We have a Nursing Nina toy - a stuffed cat with three kittens, with magnets that let the kittens "latch on" to the mother cat's nipples. It's totally adorable and funny. I had been meaning to share it with my friend who was coming over for a visit, since I thought she would get a kick out of it and, frankly, I wanted to show it off.

The morning of the visit, she called to apologize for being late. One of their dogs had attacked one of their kittens that morning, and she had rushed the broken and bleeding little thing to the vet, only to have it expire in the car. After we got off the phone, and my mind had turned to humdrum house stuff as I tidied up, I came upon Nursing Nina and my first thought was of how cool it is. Then I checked myself and realized of course I'd better put it away to avoid rubbing salt in my friend's wounds.

I think hard-sell witnessers are in part like kids wanting to show of their cool toys, without any regard to the interests or feelings of the people they're showing them to. Even if their intentions are good, there's an underlying self-centeredness that's really off-putting.

Monday, November 16, 2009

Religious Education, Day One

Cat really loved the RE class at the Unitarian Fellowship. She got to do CRAFTS! That would win her over even at the International Broccoli Tasting Festival.

I'm told they heard the story of The Blind Men and the Elephant, and did crafts, played with puppets, and had a snack. Sounds good to me. I went to the service and found it a bit boring, but I do find the idea of a supportive community somewhat attractive.

We will definitely try it again. No Jesus, no proselytizing for any one point of view - they surely do use a grab bag approach, referencing many different traditions (I noted Jewish, Wiccan, Native American, Buddhist, and Christian references) as sources of ideas, rather than dogma.

Friday, November 13, 2009

Doing something to help

One of the sucky things about being an atheist is you don't get to feel like you're helping people as often as theists do. For them, hearing about someone's tragedy or difficulty triggers an instant response: "I'll pray for you." Now, a lot of people will do something substantive in addition, but there is a certain danger of complacency in believing that mumbling to your invisible omnipotent friend can have an effect in the real world.

Luckily, just telling someone you're thinking of them, sympathizing, and pulling for them does offer some real solace. So in that respect, whether you say, "I'm praying for you," or "I'm thinking of you," or "Damn, that totally sucks," or "I'll sacrifice an unblemished calf for you," the person hearing it does get some help.

Lately though, I've been lucky enough to be able to help for real: babysitting a friend's daughter for day after the friend's mother died unexpectedly and she had to deal with the logistics of death as well as the emotional load; taking dinner to a friend from my moms' group who almost had to be hospitalized for depression last week, and having her over today so she's out of the house and not isolated.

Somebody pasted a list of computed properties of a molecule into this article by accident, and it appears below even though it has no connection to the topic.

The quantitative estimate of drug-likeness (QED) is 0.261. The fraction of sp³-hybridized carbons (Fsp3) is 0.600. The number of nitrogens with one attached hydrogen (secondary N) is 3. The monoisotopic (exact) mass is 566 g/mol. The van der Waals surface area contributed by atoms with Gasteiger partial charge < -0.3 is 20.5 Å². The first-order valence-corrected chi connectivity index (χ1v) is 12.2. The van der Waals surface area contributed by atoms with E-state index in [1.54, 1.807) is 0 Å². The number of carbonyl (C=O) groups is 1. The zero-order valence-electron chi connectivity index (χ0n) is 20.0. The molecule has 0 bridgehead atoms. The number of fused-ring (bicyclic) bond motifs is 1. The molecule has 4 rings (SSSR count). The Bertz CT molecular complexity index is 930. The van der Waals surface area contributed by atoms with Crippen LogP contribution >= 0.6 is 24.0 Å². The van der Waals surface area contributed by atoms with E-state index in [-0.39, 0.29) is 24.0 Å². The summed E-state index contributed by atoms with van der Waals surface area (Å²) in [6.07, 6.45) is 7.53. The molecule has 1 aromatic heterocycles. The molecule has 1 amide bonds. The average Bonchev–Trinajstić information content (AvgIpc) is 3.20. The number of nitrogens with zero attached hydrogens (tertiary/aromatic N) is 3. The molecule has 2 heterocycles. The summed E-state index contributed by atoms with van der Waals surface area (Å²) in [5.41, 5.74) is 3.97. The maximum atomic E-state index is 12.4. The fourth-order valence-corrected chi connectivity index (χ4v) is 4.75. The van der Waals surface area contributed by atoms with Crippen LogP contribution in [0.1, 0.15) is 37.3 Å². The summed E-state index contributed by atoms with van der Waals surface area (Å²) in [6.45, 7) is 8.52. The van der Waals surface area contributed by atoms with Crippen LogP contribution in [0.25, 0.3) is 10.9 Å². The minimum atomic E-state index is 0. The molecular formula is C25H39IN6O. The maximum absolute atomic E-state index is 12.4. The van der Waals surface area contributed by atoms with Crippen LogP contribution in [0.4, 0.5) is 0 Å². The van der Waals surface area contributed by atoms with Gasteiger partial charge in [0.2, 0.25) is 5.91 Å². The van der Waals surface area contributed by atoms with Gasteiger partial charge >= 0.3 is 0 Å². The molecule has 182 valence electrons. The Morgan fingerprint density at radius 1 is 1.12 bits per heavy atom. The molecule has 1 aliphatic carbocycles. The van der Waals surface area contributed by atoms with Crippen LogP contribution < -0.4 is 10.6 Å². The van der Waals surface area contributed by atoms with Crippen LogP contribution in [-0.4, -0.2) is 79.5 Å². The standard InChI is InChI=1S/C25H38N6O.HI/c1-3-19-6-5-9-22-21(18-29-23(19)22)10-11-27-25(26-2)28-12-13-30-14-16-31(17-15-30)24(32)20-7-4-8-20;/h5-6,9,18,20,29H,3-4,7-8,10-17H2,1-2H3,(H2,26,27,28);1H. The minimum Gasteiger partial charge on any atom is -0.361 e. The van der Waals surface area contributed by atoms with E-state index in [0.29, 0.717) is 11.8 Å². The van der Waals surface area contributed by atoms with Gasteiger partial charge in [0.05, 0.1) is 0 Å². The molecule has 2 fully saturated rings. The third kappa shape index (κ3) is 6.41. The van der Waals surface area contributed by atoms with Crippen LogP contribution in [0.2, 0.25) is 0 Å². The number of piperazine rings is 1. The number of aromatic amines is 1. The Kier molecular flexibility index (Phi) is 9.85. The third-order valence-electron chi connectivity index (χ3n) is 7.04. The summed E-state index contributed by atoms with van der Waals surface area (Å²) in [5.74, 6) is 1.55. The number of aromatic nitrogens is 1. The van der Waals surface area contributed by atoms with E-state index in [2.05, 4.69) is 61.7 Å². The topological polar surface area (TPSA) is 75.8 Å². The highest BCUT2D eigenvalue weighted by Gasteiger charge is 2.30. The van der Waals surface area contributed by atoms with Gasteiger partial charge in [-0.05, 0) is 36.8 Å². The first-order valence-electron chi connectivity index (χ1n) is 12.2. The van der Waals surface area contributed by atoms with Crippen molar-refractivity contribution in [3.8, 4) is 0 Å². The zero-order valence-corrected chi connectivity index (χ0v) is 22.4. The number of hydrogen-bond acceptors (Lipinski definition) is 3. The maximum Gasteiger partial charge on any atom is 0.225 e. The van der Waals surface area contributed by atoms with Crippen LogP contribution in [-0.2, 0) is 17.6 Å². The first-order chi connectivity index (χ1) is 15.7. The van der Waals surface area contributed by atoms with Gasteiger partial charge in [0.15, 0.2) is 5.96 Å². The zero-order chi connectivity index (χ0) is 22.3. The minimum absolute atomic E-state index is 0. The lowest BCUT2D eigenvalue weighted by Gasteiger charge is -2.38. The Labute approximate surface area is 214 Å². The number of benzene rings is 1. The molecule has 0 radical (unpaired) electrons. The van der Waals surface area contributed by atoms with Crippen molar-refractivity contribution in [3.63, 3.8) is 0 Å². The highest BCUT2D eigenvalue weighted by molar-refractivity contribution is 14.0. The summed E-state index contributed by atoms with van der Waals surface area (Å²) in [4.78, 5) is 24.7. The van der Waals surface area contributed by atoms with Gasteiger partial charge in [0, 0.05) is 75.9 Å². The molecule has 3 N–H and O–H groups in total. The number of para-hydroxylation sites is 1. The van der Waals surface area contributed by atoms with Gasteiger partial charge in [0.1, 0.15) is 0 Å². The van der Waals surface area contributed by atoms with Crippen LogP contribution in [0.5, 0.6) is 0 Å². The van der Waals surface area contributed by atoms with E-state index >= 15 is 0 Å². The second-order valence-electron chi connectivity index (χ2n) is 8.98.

As hard as it can be (that was one looooong playdate, let me tell you), it feels good to do something substantive to help. And I like to think that my humanism inspires me to do so in two ways: valuing other people, and realizing that there are no magic words that will change their situation.

Thursday, November 12, 2009

Santa, the Tooth Fairy, and God

It was a big freethought day for Cat. First, she watched Bill Nye in class, which is unrelated to the theme of this post, but is cool.

Then evidently she got into a discussion with a classmate about Santa. She won't admit that she told them Santa isn't real - she says she can't remember how it came up - but I have my suspicions. The thing she wanted to tell me was that someone said, "If you don't believe in Santa, you don't believe in God."

I asked what she thought about that, and she paused and said, "I think if you don't believe in Godmother you don't believe in God." "Who is Godmother?" I asked. She said, "I think it must be God's wife." "That makes sense," I responded. Hey, it makes as much sense as Jesus, right?

So finally, she lost a tooth today. So I was jokingly talking about how the tooth fairy couldn't leave her any money until the lights were out and stuff. And then she brought up everything all balled up together in a knot of anxious confusion: "I just hate all made up things!" She said she didn't like made up things that aren't real, and that people write books about them to make people think they're real (I had to agree), and she knows that Santa and the Tooth Fairy and "all the other made up things" (*coughGodcough*) are NOT real, and she doesn't like reading books about made up things.

So I said, "Like Junie B. Jones?" And she had to admit that she liked Junie B. a lot, even though she is made up. Pretty soon we were laughing about how fun it is to pretend Santa is real and wrap up presents for Daddy with a tag that says, "From Santa." And along the way I assured her that she can change her mind about these kinds of things as often as she wants, and it's good to think about them and look at the evidence and try to come to your own conclusions. (Thank you, Dale McGowan!)

I feel glad and proud and anxious and concerned, but most of all I feel ever so grateful that I started researching this freethought parenting thing when I did!

Wednesday, November 11, 2009

Yay, critical thinking!